Aaron, being an originally uninformed human combined with the fact that Damon had it out for his family, was doomed from the beginning. Since the audience already expected his demise, this meant that it had to serve an important purpose in the story instead of being there for simple shock value. And it did. The return of cold-hearted, people-eating, trouble-causing Damon sprung forth from such a perfectly strung sequence of events. The build-up of several characters harping on how Elena makes him a better person and of Damon’s own confession that he screwed up allowed for the rejection from Katherine as Elena to genuinely feel like it would be the breaking point. Rejection has a history of causing Damon to do reckless killing, as first seen back in season two when the doppelganger ladies both reject him and he reacted by snapping Jeremy’s neck. The callback was just one example of how this episode was a true character piece.

The interesting side to Damon’s action is that by killing Aaron he ended his revenge scheme, just in a different way than Elena wanted (unless there’s an unknown Whitmore wandering around). Whether he did this on purpose or not, who knows, but it brought to mind one of Damon’s life lessons from last year: “If you going to be bad, be bad with purpose. Otherwise you’re not worth forgiving.”

The fallout between Caroline and Tyler was utterly heartbreaking and played so well from both actors that it overpowered the fact that these scenes were not far from what was expected – for Tyler to get angry and Caroline to feel bad. Tyler, who started out as a stereotypical jock and turned into a more caring but still egocentric guy, handled the situation by having a pity party – his parents are dead, his girl slept with his nemesis, and he doesn’t have a future planned. Even though he reacted this way and it was his decision to walk out on Caroline, it’s amazing that there was still a feeling sorrow for him. Caroline, who was introduced as a preppy and insecure high schooler and is now better classified as a loyal and good-natured friend, spent the evening having her spirits lifted. The Caroline-Stefan chemistry has been on the rise, so it’s no surprise that he was able to convince her that she’s not as bad of a person as she feels. This contributed to an enjoyable Stefan, a side to him we unfortunately haven’t seen much of lately.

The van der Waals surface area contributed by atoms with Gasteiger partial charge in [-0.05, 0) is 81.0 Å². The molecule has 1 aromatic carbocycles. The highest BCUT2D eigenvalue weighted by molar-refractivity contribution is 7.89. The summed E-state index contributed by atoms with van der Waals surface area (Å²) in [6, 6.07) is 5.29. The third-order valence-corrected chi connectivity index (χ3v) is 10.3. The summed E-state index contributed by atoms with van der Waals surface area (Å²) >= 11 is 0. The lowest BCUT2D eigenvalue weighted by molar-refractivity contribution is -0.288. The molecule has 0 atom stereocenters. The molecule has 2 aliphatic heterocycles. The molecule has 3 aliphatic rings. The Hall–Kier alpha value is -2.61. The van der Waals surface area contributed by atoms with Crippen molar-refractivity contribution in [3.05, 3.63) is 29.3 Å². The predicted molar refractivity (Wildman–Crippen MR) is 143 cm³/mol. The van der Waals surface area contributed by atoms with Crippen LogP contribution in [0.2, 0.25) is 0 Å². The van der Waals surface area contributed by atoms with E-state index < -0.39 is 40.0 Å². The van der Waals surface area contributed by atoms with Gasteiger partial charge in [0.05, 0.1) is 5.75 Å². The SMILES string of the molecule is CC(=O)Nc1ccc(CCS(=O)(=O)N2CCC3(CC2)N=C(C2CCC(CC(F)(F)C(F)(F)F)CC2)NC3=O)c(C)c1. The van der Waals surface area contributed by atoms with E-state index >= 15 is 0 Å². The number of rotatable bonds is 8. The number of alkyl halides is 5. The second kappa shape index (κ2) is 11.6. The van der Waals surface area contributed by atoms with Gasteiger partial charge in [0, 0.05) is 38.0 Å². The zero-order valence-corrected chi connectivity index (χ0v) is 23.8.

In the coming weeks, the good kids of Mystic Falls have a familiar slew of antagonists to keep in check, but that may make it all the more difficult. Even though everyone is well aware of how Damon operates, his team-up with Enzo unleashes a new and unpredictable side to him. Up until now, Damon’s evil antics have been demonstrated mainly as sole endeavors, so now there’s an eagerness to see how teamwork can create more clever and devious acts. Also posing a problem is incognito Katherine, and it’s a safe bet she won’t be outing herself so quickly like Silas did. Thankfully, Nadia knowing the truth will not keep Katherine buried in the Elena lie the whole time, so I’m most excited to see how classic Katherine, that perpetually clever and snarky survivor, manipulates her way through this new lease on life.

Stephanie Hall

Stephanie Hall, a Texan transplant in LA, spends most of her time writing television, writing about television, or quoting television, which helped her earn an MFA in writing and producing for TV. Her favorite current series include Blindspot, Supergirl, 12 Monkeys, and Wynonna Earp. Don’t even get her started on the cancelled ones. You can follow Stephanie on Twitter @_stephaniehall.